(1) Bioresource Overview
Founded in 1965 the Hannover Medical School (MHH) became one of the leading university medical institutions in Germany with over 7.600 employees and over 530.000 patient contacts yearly (outpatients and stationary, status 2017). In a 2019 published ranking of the best German clinics the MHH was placed on rank 5 . The MHH is one of the strongest research-based medical universities in Germany. The main focus of the MHH is on transplantation and stem cell research, regenerative medicine, infection and immunity research, cancer research as well as biomedical engineering and implant research. The MHH concentrates its research activities to unravel basic mechanisms which are translated into clinical research to develop innovative strategies for diagnosis, prevention and therapy.
The access to high quality biosamples and related clinical data is a basic prerequisite for advanced biomedical research. Therefore, the Hannover Unified Biobank (HUB) was founded in 2012 as the central clinical biobank of MHH  to implement comprehensive quality control and standardized procedures during sample collection, processing and storage at the MHH. The HUB has no predefined limitations with respect to sample types or disease areas. Up to now HUB has 25 employees and administers the sample collections of 183 different projects of various sizes from several MHH institutes, clinics and external HUB partners and stores about 2.88 Mio samples of all kinds of biosamples (e.g. body fluids, cells, microorganisms, tissues; status 06.2020) of clinical routine, research projects and studies (epidemiological, clinical and others). Figure 1 shows the Cumulative number of liquid and tissue samples stored in the Hannover Unified Biobank from 2008 to 2019 (Figure 1a, b). Around 73% blood and blood derivatives account for the majority of the liquid samples (Figure 1a) while tissue samples are stored almost entirely as FFPE samples (99.4%) (Figure 1b). The biobank information management system (BIMS) of the HUB is CentraXX, (KAIROS; Bochum, Germany). It complies with the principles of data security and data protection developed by TMF (Technology, Methods, and Infrastructure for Networked Medical Research) and the European data protection regulation . The BIMS is part of the overall MHH IT infrastructure and linked to the clinical data warehouse of the MHH (ECRDW – Enterprise Clinical Research Data Warehouse) [4, 5, 6] which holds all consolidated clinical routine data of MHH patients. The infrastructure and biobank processes of the HUB are adapted to the biobank standards and guidelines of the OECD and ISBER [7, 8]. Since 2017, the HUB is a member of the German Biobank Alliance (GBA) [9, 10] and is connected to the German Biobank Node (GBN) and BBMRI-ERIC IT network including the registration in the BBMRI Directory.
Biological samples and associated data
HUB, centralized clinical biobank, broad consent, automation, high quality biosamples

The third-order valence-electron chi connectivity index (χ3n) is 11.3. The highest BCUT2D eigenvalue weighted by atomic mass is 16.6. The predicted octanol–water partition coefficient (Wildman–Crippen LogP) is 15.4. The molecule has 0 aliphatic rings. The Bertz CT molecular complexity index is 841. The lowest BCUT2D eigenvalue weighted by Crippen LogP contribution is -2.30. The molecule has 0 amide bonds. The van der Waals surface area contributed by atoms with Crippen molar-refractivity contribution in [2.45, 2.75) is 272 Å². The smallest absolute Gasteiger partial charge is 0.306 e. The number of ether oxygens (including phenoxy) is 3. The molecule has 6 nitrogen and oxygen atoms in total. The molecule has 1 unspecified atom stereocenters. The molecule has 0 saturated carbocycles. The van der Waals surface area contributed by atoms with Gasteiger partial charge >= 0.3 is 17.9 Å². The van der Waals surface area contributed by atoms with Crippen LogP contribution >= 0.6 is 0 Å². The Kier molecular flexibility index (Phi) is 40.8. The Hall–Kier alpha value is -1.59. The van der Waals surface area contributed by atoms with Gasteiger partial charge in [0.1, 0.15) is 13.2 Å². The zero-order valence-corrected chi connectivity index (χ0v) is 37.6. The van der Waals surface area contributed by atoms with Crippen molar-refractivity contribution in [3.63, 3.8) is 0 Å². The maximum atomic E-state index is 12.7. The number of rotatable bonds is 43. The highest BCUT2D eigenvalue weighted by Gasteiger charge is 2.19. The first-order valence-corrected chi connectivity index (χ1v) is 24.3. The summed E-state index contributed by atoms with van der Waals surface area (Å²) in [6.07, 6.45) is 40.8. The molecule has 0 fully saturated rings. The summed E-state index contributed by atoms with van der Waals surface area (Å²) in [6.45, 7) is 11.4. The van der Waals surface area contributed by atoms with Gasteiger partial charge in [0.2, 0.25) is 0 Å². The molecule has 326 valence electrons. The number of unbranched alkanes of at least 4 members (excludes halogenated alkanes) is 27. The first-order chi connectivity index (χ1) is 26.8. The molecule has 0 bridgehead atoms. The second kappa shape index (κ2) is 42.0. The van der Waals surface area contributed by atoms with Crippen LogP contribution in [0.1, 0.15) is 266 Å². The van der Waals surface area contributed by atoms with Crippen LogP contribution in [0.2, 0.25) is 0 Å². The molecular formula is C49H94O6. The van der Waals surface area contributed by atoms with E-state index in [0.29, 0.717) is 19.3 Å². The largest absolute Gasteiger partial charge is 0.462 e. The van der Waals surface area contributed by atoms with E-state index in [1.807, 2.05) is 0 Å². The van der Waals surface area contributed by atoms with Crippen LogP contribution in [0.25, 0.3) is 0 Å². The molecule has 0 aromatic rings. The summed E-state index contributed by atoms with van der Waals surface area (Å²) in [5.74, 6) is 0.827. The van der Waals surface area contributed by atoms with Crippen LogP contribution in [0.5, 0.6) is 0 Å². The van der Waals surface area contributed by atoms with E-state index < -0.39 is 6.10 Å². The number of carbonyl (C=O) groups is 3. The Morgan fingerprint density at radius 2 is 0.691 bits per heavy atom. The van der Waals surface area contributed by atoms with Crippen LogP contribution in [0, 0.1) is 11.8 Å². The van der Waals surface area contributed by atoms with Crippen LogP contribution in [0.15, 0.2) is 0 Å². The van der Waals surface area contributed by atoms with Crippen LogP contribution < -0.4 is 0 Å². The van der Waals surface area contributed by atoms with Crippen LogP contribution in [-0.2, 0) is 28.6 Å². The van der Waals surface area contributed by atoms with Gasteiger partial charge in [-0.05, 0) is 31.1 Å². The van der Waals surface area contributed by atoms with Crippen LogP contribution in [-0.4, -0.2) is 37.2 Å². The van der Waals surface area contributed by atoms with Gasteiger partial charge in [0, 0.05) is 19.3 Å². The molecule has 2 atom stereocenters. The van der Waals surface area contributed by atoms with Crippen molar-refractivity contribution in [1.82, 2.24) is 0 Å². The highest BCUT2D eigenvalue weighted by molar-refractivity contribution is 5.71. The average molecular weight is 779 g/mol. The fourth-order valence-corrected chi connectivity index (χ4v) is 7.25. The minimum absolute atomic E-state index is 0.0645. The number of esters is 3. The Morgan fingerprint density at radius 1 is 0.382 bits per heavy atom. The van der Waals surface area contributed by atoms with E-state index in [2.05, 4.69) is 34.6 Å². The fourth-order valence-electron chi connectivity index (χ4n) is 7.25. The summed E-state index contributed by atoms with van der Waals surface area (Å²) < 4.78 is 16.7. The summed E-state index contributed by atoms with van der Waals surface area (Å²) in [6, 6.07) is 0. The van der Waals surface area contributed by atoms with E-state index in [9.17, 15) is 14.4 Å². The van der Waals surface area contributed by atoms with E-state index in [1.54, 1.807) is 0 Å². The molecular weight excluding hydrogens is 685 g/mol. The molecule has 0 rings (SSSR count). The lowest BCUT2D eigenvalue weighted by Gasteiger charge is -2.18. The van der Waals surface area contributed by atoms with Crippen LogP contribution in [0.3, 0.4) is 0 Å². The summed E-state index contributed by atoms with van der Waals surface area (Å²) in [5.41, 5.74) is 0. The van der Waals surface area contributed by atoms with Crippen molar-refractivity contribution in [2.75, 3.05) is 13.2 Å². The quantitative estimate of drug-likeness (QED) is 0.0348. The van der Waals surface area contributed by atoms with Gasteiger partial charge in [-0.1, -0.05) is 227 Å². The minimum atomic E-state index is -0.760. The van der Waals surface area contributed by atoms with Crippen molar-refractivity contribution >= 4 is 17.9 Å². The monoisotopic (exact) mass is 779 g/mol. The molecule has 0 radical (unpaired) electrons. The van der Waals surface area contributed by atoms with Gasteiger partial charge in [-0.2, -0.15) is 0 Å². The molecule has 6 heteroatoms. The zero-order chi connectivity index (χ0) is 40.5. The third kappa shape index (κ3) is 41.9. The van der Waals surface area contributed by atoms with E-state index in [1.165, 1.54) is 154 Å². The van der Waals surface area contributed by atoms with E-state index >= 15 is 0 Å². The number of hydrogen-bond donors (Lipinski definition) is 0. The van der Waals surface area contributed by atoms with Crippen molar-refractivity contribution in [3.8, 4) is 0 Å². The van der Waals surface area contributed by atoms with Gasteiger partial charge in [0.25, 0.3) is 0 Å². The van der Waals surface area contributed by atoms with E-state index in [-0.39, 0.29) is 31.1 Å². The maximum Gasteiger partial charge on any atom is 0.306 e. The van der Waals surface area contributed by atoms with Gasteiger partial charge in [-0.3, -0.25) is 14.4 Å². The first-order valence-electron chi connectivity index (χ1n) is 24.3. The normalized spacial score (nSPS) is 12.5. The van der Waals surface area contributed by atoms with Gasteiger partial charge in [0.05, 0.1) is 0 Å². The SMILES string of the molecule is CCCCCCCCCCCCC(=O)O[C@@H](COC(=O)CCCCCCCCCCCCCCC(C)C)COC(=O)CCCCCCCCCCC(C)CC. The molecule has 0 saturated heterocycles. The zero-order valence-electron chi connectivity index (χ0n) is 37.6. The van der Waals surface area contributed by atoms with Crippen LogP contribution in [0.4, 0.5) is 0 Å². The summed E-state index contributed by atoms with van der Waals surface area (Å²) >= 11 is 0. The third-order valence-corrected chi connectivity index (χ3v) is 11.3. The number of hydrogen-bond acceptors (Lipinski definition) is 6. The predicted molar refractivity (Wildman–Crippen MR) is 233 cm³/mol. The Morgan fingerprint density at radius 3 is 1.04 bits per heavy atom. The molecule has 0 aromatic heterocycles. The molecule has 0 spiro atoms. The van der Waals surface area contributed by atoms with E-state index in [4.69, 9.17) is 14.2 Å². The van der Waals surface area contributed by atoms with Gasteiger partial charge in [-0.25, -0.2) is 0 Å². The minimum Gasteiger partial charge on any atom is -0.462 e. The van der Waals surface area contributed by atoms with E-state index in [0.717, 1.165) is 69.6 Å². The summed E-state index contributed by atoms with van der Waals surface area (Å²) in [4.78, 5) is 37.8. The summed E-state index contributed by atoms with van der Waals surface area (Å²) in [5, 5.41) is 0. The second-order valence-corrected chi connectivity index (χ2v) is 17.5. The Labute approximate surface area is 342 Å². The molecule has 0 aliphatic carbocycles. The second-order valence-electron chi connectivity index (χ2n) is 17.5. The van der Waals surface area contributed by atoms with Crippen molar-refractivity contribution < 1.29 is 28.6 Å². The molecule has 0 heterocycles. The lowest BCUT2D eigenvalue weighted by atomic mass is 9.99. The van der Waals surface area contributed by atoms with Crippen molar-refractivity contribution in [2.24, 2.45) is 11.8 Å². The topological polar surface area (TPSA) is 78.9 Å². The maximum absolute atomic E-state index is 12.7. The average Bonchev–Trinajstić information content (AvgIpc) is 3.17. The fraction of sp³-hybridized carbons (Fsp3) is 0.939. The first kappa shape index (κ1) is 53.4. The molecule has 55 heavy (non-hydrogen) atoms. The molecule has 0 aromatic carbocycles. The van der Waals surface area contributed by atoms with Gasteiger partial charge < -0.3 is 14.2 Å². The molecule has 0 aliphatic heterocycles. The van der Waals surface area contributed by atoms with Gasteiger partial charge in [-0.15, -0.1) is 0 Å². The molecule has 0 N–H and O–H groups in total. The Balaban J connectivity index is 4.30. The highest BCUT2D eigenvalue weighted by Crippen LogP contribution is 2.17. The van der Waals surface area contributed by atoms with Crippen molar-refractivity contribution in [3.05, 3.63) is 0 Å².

Description: Hannover Unified Biobank, Hannover Medical School, Hannover, Carl-Neuberg-Straße 1, 30625 Hannover, Germany
The HUB mainly collects samples from patients of the MHH. In addition, the HUB has a close collaboration with the Helmholtz Centre for Infection Research (HZI) in Braunschweig, in particular for its German National Cohort site Hannover  for which the HUB stores the local samples. Additionally, HUB arranges the biobanking issues (sample storage and sample data management) for several studies of the Fraunhofer Institute for Toxicology and Experimental Medicine (ITEM), which is located close to MHH and HUB, and for some multicentre studies with study centres throughout Germany. Another growing field of material storage concerning tissue and blood is provided by huge clinical trials with central reference pathology at the MHH. The majority of samples originate from donors in the region of Lower Saxony (main catchment area of the MHH), Germany. In case of multicentre studies the samples originate from different regions throughout Germany.
The HUB was established in 2012. The first collection started in 05/2012. Up to now the HUB has provided and still provides services like sample logistic, pre-analytics, storage and other biobanking services in over 180 different projects (status 06/2020). The duration of the recruitment phase of the different projects varies according to the funding period and the study design. The rate of recruitment varies between the different collections based on the frequency of patients which fulfil the inclusion criteria. In 2018 the HUB started a biobank initiated sample collection based on the broad consent in cooperation with different MHH clinics. Recruitment of patients will be continued without limitation in this collection.
Temporal coverage for accessibility
All samples collected on the basis of the HUB broad consent remain in the biobank until they are used. Samples which are not collected on the basis of the HUB broad consent (e.g. clinical studies) and not retrieved for research projects are stored according to the agreed storage time in the respective consent. After the end of the project funding, the collections of samples and data remain at HUB and are still available for national and international requests. The destruction of samples and deletion of data will only be carried out if a donor has withdrawn his consent or a clear donor assignment of a sample is not possible.